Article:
(a) A transfer made by a debtor is fraudulent as to a creditor, whether the creditor’s claim arose before or after the transfer was made, if the debtor made the transfer with actual intent to hinder, delay, or defraud any creditor of the debtor.
Terms Used In Alabama Code 8-9A-4
- asset: Property of a debtor, but the term does not include:
a. See Alabama Code 37-2-134
- Assets: (1) The property comprising the estate of a deceased person, or (2) the property in a trust account.
- claim: A right to payment, whether or not the right is reduced to judgment, liquidated, unliquidated, fixed, contingent, matured, unmatured, disputed, undisputed, legal, equitable, secured, or unsecured, and specifically shall include the nonpayment of child support pursuant to a court order. See Alabama Code 37-2-134
- creditor: A person who has a claim. See Alabama Code 37-2-134
- debt: Liability on a claim. See Alabama Code 37-2-134
- debtor: A person who is liable on a claim. See Alabama Code 37-2-134
- insider: Includes:
a. See Alabama Code 37-2-134
- property: Both real and personal property, whether tangible or intangible, and any interest in property whether legal or equitable and includes anything that may be the subject of ownership. See Alabama Code 37-2-134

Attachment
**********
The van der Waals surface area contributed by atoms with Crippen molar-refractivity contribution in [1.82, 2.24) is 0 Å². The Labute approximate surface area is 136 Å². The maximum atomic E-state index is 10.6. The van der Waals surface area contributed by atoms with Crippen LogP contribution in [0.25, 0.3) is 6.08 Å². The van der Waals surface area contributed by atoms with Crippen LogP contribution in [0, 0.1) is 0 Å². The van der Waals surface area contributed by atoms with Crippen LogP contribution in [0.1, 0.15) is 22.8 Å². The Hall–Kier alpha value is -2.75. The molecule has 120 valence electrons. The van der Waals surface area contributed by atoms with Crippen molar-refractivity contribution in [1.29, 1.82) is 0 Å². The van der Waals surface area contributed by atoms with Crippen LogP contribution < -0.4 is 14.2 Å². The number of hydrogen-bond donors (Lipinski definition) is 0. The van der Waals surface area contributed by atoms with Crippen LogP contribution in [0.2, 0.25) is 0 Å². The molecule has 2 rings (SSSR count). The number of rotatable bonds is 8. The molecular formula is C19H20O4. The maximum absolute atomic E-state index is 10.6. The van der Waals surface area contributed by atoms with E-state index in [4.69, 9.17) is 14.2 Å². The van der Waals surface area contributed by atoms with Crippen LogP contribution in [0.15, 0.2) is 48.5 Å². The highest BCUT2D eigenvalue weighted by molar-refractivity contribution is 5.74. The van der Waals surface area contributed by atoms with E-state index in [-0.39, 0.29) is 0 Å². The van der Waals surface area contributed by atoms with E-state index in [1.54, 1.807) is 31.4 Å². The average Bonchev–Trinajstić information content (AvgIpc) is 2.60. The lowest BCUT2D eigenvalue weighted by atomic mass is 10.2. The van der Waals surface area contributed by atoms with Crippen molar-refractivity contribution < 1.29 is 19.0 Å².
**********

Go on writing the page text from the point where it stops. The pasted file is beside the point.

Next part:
- transfer: Every mode, direct or indirect, absolute or conditional, voluntary or involuntary, of disposing of or parting with an asset or an interest in an asset, and includes payment of money, release, lease, and creation of a lien or other encumbrance. See Alabama Code 37-2-134
(b) In determining actual intent under subsection (a), consideration may be given, among other factors, to whether:
(1) The transfer was to an insider;
(2) The debtor retained possession or control of the property transferred after the transfer;
(3) The transfer was disclosed or concealed;
(4) Before the transfer was made the debtor had been sued or threatened with suit;
(5) The transfer was of substantially all the debtor’s assets;
(6) The debtor absconded;
(7) The debtor removed or concealed assets;
(8) The value of the consideration received by the debtor was reasonably equivalent to the value of the asset transferred;
(9) The debtor was insolvent or became insolvent shortly after the transfer was made;
(10) The transfer occurred shortly before or shortly after a substantial debt was incurred; and
(11) The debtor transferred the essential assets of the business to a lienor who transferred the assets to an insider of the debtor.
(c) A transfer made by a debtor is fraudulent as to a creditor, whether the creditor’s claim arose before or after the transfer was made, if the debtor made the transfer without receiving a reasonably equivalent value in exchange for the transfer and the debtor:
(1) Was engaged or was about to engage in a business or a transaction for which the remaining assets of the debtor were unreasonably small in relation to the business or transaction; or
(2) Intended to incur, or believed or reasonably should have believed that he or she would incur, debts beyond his or her ability to pay as they became due.